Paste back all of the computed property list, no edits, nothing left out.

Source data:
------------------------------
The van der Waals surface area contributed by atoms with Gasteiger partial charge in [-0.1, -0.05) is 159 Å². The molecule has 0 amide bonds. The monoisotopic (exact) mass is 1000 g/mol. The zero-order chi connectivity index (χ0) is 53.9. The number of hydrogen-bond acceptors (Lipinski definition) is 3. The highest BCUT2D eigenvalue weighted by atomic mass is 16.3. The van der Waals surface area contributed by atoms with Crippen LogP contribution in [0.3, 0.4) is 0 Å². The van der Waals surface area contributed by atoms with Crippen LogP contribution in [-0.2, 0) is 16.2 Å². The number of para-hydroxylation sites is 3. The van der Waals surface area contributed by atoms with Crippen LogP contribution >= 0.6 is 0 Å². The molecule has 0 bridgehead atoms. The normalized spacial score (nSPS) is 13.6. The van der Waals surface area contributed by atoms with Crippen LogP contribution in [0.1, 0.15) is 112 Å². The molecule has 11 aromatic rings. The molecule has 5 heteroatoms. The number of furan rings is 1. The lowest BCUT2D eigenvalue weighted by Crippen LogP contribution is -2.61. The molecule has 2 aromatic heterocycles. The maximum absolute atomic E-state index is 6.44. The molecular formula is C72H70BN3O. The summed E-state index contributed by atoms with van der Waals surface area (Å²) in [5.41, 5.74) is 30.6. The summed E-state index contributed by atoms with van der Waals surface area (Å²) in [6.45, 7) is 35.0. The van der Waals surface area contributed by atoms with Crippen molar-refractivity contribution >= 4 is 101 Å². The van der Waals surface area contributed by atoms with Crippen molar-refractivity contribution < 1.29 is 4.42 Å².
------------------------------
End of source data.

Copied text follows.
The van der Waals surface area contributed by atoms with Gasteiger partial charge in [-0.1, -0.05) is 159 Å². The molecule has 0 amide bonds. The monoisotopic (exact) mass is 1000 g/mol. The zero-order chi connectivity index (χ0) is 53.9. The number of hydrogen-bond acceptors (Lipinski definition) is 3. The highest BCUT2D eigenvalue weighted by atomic mass is 16.3. The van der Waals surface area contributed by atoms with Crippen LogP contribution in [0.3, 0.4) is 0 Å². The van der Waals surface area contributed by atoms with Crippen LogP contribution in [-0.2, 0) is 16.2 Å². The number of para-hydroxylation sites is 3. The van der Waals surface area contributed by atoms with Crippen LogP contribution >= 0.6 is 0 Å². The molecule has 0 bridgehead atoms. The normalized spacial score (nSPS) is 13.6. The van der Waals surface area contributed by atoms with Crippen LogP contribution in [0.1, 0.15) is 112 Å². The molecule has 11 aromatic rings. The molecule has 5 heteroatoms. The number of furan rings is 1. The lowest BCUT2D eigenvalue weighted by Crippen LogP contribution is -2.61. The molecule has 2 aromatic heterocycles. The maximum absolute atomic E-state index is 6.44. The molecular formula is C72H70BN3O. The summed E-state index contributed by atoms with van der Waals surface area (Å²) in [5.41, 5.74) is 30.6. The summed E-state index contributed by atoms with van der Waals surface area (Å²) in [6.45, 7) is 35.0. The van der Waals surface area contributed by atoms with Crippen molar-refractivity contribution >= 4 is 101 Å². The van der Waals surface area contributed by atoms with Crippen molar-refractivity contribution < 1.29 is 4.42 Å².